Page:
“Student-Centered” Teaching Often Isn’t

Achievement Gaps between High and Low Frequent Use of LSP (listen to teacher lecture).

Achievement Gaps between High and Low Frequent Use of LSP (listen to teacher lecture).

I don’t like the phrase “student-centered” and I often prefer instructional approaches that could be described as “teacher-centered”, so this interests me on two levels:

In both [math and science], traditional modes of instruction (teacher-centered) were found to be positively and significantly associated with achievement in all countries, while more constructive modes of instruction (student-centered) showed a differential effect. The frequent implementation of more student-centered modes was found to be positively associated with learning outcomes in high- and medium-achieving countries, but negatively associated in low-achieving countries.

The findings confirm conclusions in other studies that replacing teacher-centered traditional practices with more student-centered practices will not necessarily result in more learning for all students. Constructivist practices will be more beneficial for students only in high-achieving countries.

That’s from the abstract of a new article by Ruth Zuzovsky in Large-Scale Assessments in Education. (A pdf is here.)

First, a meta-linguistic point: if a teaching practice doesn’t result in superior learning, we shouldn’t call it “student-centered”. Unfortunately, practices tend to be labeled as student- or teacher-centered on the basis of their surface features – e.g., Where are students sitting? Who are they talking to? – rather than on the basis of cognitive activities or learning outcomes. This means that in practice whoever is first to deploy the phrase “student-centered” gets a leg up in the argument by begging the question about whether what they’re advocating is actually better for kids.1

As for the study itself, it’s not definitive and isn’t going to settle any major debates; the author describes it as “exploratory”. It is, however, very interesting.

Achievement Gaps between High and Low Frequent Use of WSG (work in small groups).

Achievement Gaps between High and Low Frequent Use of WSG (work in small groups).

Zuzovsky first used TIMSS scores to categorize individual countries as high-, medium-, or low-achieving in math or science. She also had data from surveys administered to both teachers and students in each country indicating the frequency with which they engaged in different instructional activities. This allowed her to examine whether the apparent effectiveness of various instructional approaches varied based on overall levels of student ability in a country. (This is a reasonable question as previous research has indicated, for example, that less-proficient students benefit from more-guided instruction.)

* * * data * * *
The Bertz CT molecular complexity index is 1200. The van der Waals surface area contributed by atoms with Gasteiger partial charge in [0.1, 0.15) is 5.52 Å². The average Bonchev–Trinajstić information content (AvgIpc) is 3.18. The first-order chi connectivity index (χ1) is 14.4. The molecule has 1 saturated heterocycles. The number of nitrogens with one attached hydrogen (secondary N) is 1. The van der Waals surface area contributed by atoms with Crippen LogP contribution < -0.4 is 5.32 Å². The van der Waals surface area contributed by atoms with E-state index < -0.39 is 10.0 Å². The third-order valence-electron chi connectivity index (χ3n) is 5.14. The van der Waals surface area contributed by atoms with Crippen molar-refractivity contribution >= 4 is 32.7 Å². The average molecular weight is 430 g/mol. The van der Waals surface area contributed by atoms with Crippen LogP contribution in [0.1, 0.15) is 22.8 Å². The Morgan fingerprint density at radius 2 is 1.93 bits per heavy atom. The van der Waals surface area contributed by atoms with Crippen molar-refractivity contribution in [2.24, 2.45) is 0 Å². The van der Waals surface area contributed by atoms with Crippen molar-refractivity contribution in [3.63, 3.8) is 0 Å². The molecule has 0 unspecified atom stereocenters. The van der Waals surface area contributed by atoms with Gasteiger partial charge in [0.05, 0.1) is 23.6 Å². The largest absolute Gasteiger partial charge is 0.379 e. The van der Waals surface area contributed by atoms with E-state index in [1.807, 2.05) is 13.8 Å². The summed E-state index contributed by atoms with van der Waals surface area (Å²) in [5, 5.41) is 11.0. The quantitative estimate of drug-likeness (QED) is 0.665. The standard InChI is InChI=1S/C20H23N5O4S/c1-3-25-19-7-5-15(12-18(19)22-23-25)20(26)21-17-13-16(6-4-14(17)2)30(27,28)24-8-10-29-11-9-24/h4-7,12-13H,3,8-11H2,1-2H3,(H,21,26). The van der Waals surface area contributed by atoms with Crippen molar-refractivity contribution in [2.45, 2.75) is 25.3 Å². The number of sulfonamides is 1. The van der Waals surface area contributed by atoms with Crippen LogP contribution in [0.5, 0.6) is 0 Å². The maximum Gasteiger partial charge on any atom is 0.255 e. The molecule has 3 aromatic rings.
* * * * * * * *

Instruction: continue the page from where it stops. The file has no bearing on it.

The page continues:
Of course, when looking at lots of variables you have to be wary of spurious correlation, and correlation isn’t causation. That being said:

In mathematics, instruction targeted at developing computational skills (practicing four operations without calculators, memorizing formulas and procedures, and writing equations and functions) and traditional modes of instruction (listening to teacher lecturing, and requiring students to explain their answers), were found to be positively and significantly associated with mathematics achievements in all groups of countries, though with varying strength. Usually, this association is much stronger in low-achieving countries.

Some instructional activities in mathematics classes were found to be negatively and significantly associated with achievement in all groups of countries and often more so in low-achieving countries (frequent interpretation of data in tables or graphs, begin homework in class, frequent use of computers, frequent group work, and having tests or quizzes frequently);…

In science, too, certain instructional variables were found to be similarly associated with achievement in all groups of countries. As in mathematics, variables that represent traditional expository modes of teaching (listening to teacher lecturing, and memorizing facts and principles) were found to be positively and significantly associated with science achievements in all three groups of countries. Here too, some types of instruction were found to be negatively associated with achievements in all groups of countries (frequent use of computers, frequent testing, frequently beginning to do homework in class).

I don’t really think of “frequent use of computers” as a hallmark of “traditional” instruction, but her analysis of the frequent testing finding rings true to me. I feel much more compelled to give my weaker students quizzes and tests because I’m much less confident that they’ll “get” the material just on the basis of my instruction. Higher-achieving students will pick up new content more reliably, and the highest-achieving students may very well have known the material before they stepped into the classroom.

In any case, I appreciate any effort to examine what, specifically, “works” in education since so much of the discourse is grounded in little more than vague generalities, platitudes, and hand-waving.

  1. To be clear, Zuzovsky uses a better classification system, distinguishing between “traditional instruction” and “instruction inspired by constructivism”. This is both clearer and implicitly admits of the possibility that much traditional instruction is compatible with constructivist learning psychology. The problem arises when people insist on treating “traditional” and “teacher-centered” as synonymous. Arguably, classifying instructional strategies at all is a distraction. []
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